Let’s take a trip down a Bavarian memory lane and look back at the first car that launched the German powerhouse: the Dixi, back in 1928.
Dixi – the first BMW
A German company called Automobilwerk Eisenach began building a brand of cars called Dixi (which means ‘I Have Spoken’ in Latin) in around 1904. But the company found it difficult sell the larger models of their range, so they entered the small car market in 1927 and signed a licence agreement with the Austin Motor Company, based in Birmingham, to build their own version of the Austin 7. The deal was that Eisenach would pay Austin a royalty every time they produced a Dixi.
After being forced to cease aircraft engine production by the terms of the World War One armistice, Bavarian Motor Works (otherwise known as BMW) turned its attentions to motorcycle production and then cars and, in 1928, bought Eisenach. As part of the deal, BMW also bought the rights to build the Dixi.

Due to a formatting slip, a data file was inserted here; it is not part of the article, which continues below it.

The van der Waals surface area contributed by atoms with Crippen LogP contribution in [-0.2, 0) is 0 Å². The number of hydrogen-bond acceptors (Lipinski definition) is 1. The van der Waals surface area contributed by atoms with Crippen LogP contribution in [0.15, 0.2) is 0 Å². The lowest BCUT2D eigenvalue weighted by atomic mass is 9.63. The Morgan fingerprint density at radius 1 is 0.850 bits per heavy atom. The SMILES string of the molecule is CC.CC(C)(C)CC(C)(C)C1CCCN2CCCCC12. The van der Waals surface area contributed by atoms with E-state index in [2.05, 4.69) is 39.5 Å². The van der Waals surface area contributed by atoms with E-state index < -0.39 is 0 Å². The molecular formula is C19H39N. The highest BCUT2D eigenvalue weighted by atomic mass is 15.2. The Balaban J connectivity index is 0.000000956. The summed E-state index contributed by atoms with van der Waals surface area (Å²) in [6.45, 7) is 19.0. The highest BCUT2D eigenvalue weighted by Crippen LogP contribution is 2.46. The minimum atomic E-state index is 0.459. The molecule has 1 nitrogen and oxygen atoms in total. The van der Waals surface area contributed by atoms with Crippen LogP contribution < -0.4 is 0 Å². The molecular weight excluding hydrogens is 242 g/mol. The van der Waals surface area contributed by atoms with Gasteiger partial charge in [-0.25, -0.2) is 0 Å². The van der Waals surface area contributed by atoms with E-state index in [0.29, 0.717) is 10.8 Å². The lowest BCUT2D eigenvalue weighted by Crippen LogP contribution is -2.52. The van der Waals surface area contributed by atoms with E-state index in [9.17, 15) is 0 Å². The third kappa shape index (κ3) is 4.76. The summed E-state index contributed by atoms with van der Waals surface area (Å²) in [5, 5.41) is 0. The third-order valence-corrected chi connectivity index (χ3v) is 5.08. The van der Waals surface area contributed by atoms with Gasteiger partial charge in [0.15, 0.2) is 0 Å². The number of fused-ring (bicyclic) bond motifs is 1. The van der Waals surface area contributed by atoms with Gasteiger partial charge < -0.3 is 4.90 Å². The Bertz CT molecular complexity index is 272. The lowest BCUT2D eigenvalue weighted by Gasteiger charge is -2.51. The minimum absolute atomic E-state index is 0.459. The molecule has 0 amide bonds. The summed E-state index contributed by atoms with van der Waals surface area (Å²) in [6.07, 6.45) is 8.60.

The very first cars to roll off the BMW production line were even badged as BMW Dixi but it did not last long before the chiefs in Munich dropped it in favour of the BMW 3/15 in 1929.
A total of around 10,000 Dixis are said to have been produced between 1927 and 1929, while 20,000 BMW 3/15 were built from 1929 up to 1932. BMW added Bosch shock absorbers to the 3/15, moved the driver’s control to the left and introduced metric fasteners – these all being the main differences with the Austin 7.
Now, of course, BMW is one of the world’s best-selling luxury car brands, but its humble beginnings in the automotive industry can said to have been started with a bit of help from the city of Birmingham and the Austin 7.